[political remark removed by Mod Mel] Roth IRAs would become completely worthless, with Traditional IRAs being the best deal around. Or imagine a future of 60% marginal tax rates, which would make pre-existing Roth IRAs nirvana.

[political link removed by Mod Mel]
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Postby Met Income » Wed Mar 05, 2008 8:02 am

I'm happy I've had the Roth 401K for my first three years of working. I know once I buy a house I'll probably switch to traditional for the cash flow, but it's good to have diversification.
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Re: Roth vs. Traditional 401(k)

Postby allenmickers » Wed Mar 05, 2008 8:21 am

howdy wrote:
Just imagine <POLITICAL> and implementing the Fair Tax. Roth IRAs would become completely worthless, with Traditional IRAs being the best deal around. Or imagine a future of 60% marginal tax rates, which would make pre-existing Roth IRAs nirvana.

http://en.wikipedia.org/wiki/Fair_tax


Or imagine the flat tax implemented and then a few years later a second 60% marginal income tax put on top of it to pay for other amazing government programs.

If you look at the national debt, theres no way taxes could go down.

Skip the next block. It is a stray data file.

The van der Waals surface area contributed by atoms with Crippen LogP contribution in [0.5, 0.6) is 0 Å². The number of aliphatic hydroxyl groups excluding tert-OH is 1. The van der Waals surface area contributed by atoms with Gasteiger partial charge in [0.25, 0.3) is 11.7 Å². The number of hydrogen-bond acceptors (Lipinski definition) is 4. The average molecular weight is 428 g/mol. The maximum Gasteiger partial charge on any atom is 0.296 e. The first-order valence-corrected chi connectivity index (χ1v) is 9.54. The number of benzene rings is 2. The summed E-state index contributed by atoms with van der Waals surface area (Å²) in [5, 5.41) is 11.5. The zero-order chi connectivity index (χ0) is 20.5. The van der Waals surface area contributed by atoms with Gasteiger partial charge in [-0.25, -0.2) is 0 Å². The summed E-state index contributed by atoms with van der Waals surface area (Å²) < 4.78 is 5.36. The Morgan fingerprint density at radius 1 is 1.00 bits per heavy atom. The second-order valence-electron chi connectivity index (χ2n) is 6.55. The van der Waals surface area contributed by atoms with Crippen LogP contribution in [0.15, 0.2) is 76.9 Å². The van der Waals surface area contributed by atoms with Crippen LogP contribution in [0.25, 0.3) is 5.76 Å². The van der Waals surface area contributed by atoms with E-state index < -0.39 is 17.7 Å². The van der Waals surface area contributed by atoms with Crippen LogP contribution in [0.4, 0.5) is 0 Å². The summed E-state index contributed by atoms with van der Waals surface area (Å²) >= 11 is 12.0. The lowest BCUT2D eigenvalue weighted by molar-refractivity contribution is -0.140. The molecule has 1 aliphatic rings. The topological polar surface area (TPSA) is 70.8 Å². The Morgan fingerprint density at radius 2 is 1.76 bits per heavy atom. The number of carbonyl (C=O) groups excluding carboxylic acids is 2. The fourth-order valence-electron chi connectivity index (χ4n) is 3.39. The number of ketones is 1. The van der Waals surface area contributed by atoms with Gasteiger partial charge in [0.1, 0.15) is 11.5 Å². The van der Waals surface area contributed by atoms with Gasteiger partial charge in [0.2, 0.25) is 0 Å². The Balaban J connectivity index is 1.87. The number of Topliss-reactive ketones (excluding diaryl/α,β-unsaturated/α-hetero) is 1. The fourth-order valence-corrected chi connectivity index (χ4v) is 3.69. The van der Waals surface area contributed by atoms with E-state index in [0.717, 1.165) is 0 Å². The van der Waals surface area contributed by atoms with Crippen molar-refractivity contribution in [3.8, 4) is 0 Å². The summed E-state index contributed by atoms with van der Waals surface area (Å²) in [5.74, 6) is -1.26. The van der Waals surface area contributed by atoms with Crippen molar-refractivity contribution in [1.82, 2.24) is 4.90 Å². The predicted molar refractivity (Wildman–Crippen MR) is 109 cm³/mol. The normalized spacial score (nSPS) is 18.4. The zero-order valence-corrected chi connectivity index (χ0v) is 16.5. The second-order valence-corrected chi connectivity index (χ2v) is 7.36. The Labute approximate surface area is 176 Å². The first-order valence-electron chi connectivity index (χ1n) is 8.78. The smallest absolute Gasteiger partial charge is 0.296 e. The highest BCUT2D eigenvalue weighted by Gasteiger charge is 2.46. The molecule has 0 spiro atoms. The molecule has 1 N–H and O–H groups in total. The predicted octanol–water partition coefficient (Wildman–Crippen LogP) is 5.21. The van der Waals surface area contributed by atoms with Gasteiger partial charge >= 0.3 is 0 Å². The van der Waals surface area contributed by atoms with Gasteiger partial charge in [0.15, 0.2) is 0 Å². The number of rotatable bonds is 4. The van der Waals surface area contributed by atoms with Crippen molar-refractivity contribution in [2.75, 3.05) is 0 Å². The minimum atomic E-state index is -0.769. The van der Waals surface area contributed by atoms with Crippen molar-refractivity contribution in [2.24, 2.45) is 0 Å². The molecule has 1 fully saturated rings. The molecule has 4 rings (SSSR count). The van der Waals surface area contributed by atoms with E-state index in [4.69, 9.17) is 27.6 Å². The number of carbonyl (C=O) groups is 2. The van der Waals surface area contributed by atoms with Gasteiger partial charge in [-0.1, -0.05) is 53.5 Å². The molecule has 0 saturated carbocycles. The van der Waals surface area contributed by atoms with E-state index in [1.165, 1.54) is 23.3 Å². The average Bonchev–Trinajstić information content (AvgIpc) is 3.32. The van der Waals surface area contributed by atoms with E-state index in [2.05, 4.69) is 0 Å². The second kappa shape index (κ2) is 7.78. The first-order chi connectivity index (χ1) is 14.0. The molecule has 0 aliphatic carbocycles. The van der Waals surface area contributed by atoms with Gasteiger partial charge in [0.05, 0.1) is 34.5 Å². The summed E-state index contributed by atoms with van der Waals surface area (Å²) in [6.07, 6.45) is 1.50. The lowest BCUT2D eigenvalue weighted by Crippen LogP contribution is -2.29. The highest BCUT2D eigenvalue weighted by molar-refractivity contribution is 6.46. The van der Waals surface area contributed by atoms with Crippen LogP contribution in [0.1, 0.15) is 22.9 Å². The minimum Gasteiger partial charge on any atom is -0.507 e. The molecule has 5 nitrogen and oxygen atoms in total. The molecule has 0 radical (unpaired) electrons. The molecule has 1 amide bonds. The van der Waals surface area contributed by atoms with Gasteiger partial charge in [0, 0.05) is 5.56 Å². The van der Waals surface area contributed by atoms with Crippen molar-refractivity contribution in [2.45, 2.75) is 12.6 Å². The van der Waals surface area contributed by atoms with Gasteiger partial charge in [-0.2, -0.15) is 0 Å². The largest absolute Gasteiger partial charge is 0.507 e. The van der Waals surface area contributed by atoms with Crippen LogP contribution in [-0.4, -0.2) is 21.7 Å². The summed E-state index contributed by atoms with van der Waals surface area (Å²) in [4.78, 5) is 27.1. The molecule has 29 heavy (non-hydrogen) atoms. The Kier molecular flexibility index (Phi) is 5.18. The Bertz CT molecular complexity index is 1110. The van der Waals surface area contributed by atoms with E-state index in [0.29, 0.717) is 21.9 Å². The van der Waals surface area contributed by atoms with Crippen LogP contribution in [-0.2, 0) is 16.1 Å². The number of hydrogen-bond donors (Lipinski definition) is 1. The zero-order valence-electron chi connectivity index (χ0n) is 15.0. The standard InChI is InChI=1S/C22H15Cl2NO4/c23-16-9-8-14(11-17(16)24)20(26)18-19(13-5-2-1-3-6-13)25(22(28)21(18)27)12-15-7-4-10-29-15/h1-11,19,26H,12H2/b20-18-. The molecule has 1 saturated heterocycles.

Im betting that taxes will constantly go up and I am betting on the Roth 100%.

Also factor in that any equities in your traditional 401k are taxed at marginal tax rate instead of preferred long term capital gain tax.
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Postby livesoft » Wed Mar 05, 2008 9:00 am

If you use real math and model your retirement expenses and taxes, then you will see whether the Roth 401k makes sense. It seems that it works if you are in a low tax bracket and you aren't really paying any taxes anyways. And it works for folks who work until they begin taking SS benefits and who have a pension.

I don't think it works for most people reading this forum. My numbers show that I am in the 33% marginal income tax bracket now, but my average tax rate is around 15%. In my retirement, my average tax rate will drop even more as I do not have a pension and have many years before drawing on SS. My expenses will be paid by return of capital (not taxed), long term capital gains (tax favorably), and qualified dividends (also tax favorably). The first several thousand dollars of my income will be in the 0% tax bracket. I will be able to rollover my 401(k) to traditional IRA from where I will convert portions of it to a Roth IRA over decade or so. Modelling suggests that I will pay between 5% and 10% tax on that money.

So which tax rate would you rather pay 33% or 5%?

For folks who will have a pension that puts them in the 25% tax bracket from the first day they retire, then perhaps a Roth401k makes sense.
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Postby allenmickers » Wed Mar 05, 2008 9:44 am